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Ask the Cannabis Expert: Jeffrey Hoffman – Ask Me Anything about Cannabis Legalization in New York

Bridge West Consulting had an opportunity to speak with Jeffrey Hoffman, Cannabis Attorney. It was a pleasure speaking with Jeffrey, and we enjoyed learning about his cannabis industry expertise, his “Ask Me Anything” video series on LinkedIn, and his passion to help those dealing with cannabis convictions. We welcome you to read this ‘Ask the Cannabis Expert’ blog, follow Jeffrey on LinkedIn, and tune into his future live LinkedIn video sessions, Ask Me Anything About Cannabis Legalization in New York.’

Please tell us about your background and how you started serving the cannabis industry:

Jeffrey Hoffman, a cannabis attorney in New York City, has been an avid supporter of cannabis and the industry since the 1980s – as he likes to say, “I’ve been getting high since Reagan.” A long-time follower of the Grateful Dead, Jeffrey was actually at the July 7, 1989, Philadelphia show where the Dead closed JFK Stadium.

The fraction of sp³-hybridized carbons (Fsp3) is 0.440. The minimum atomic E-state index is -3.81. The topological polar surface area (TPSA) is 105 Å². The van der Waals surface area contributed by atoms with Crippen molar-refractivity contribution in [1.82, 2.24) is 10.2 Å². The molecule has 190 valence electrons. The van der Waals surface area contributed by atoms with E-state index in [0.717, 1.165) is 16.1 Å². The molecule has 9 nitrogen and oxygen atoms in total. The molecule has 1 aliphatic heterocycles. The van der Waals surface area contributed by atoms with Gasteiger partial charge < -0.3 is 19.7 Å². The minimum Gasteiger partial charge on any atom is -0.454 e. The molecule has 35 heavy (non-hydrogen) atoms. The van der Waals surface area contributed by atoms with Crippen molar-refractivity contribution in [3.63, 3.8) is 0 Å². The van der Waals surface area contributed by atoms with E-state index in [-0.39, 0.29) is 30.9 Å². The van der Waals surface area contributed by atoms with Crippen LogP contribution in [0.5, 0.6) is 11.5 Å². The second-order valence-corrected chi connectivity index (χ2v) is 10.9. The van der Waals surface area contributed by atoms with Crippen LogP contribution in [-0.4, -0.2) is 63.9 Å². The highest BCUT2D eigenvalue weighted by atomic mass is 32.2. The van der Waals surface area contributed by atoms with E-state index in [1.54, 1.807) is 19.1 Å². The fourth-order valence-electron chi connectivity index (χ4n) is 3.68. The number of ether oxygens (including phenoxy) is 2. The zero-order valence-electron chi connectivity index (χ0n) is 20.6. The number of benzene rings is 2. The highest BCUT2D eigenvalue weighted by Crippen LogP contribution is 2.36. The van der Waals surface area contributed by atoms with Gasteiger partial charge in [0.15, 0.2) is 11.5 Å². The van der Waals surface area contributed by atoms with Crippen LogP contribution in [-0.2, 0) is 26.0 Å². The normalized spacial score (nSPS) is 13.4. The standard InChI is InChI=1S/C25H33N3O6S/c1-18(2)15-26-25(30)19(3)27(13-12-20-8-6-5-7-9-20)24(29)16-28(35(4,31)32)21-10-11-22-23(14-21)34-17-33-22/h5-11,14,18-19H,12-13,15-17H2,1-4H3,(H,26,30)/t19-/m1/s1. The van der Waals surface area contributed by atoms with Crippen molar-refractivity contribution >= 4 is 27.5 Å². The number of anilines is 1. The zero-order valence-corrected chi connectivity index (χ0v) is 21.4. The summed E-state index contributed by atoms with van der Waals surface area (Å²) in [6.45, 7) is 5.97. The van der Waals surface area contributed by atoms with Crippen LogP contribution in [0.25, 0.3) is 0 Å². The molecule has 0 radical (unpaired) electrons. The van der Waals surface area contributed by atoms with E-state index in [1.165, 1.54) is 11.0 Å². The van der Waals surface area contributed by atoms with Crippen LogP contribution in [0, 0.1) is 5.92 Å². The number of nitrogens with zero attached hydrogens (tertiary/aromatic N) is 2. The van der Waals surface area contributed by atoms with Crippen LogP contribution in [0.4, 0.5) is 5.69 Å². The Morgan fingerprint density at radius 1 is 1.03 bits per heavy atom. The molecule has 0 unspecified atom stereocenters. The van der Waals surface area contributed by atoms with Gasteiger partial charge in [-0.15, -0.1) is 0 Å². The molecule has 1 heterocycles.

Jeffrey Hoffman, Cannabis Attorney

After the show, Jeffrey said, “They condemned the stadium, and it was torn down shortly thereafter.” He continued, “It’s the only show where the Dead ever went from ‘Estimated Profit’ into ‘Standing on the Moon’ – setlists are very important in the currency of this band. In the realm of Grateful Dead shows, it would have been pretty apocalyptic just with that, but the Dead literally closed JFK Stadium. There’s a great website that talks about this show.” Jeffrey also said, “The Summer Tour of 1989 was the last tour where they allowed what was called ‘camping and vending’ in its true form. The main entrances to stadiums were almost like promenades. Basically, these promenades would become what would be known in the world of Grateful Dead touring as ‘Shakedown Streets’ (like the Dead song), and this is where people would play music and sell food, clothing, and tour paraphernalia (among other things).”